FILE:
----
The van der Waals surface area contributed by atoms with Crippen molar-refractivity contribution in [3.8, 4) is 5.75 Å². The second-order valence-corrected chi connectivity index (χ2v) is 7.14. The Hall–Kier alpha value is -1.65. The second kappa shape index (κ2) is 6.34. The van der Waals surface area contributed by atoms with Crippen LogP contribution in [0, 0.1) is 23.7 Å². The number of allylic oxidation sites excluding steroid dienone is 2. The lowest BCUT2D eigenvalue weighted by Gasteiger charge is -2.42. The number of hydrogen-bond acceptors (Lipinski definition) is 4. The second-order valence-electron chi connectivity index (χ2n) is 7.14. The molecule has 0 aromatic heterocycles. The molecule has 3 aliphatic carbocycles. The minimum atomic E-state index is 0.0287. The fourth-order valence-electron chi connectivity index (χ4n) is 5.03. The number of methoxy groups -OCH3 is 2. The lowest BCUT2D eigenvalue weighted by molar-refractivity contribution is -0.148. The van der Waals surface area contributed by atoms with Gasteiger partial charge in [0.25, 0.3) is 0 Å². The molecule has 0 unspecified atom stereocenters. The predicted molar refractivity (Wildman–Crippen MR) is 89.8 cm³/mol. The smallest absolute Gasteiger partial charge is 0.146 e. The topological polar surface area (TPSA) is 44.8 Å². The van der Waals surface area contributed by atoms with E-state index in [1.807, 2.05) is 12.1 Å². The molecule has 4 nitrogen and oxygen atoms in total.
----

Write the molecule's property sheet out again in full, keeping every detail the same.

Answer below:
The van der Waals surface area contributed by atoms with Crippen molar-refractivity contribution in [3.8, 4) is 5.75 Å². The second-order valence-corrected chi connectivity index (χ2v) is 7.14. The Hall–Kier alpha value is -1.65. The second kappa shape index (κ2) is 6.34. The van der Waals surface area contributed by atoms with Crippen LogP contribution in [0, 0.1) is 23.7 Å². The number of allylic oxidation sites excluding steroid dienone is 2. The lowest BCUT2D eigenvalue weighted by Gasteiger charge is -2.42. The number of hydrogen-bond acceptors (Lipinski definition) is 4. The second-order valence-electron chi connectivity index (χ2n) is 7.14. The molecule has 0 aromatic heterocycles. The molecule has 3 aliphatic carbocycles. The minimum atomic E-state index is 0.0287. The fourth-order valence-electron chi connectivity index (χ4n) is 5.03. The number of methoxy groups -OCH3 is 2. The lowest BCUT2D eigenvalue weighted by molar-refractivity contribution is -0.148. The van der Waals surface area contributed by atoms with Gasteiger partial charge in [0.25, 0.3) is 0 Å². The molecule has 0 unspecified atom stereocenters. The predicted molar refractivity (Wildman–Crippen MR) is 89.8 cm³/mol. The smallest absolute Gasteiger partial charge is 0.146 e. The topological polar surface area (TPSA) is 44.8 Å². The van der Waals surface area contributed by atoms with E-state index in [1.807, 2.05) is 12.1 Å². The molecule has 4 nitrogen and oxygen atoms in total.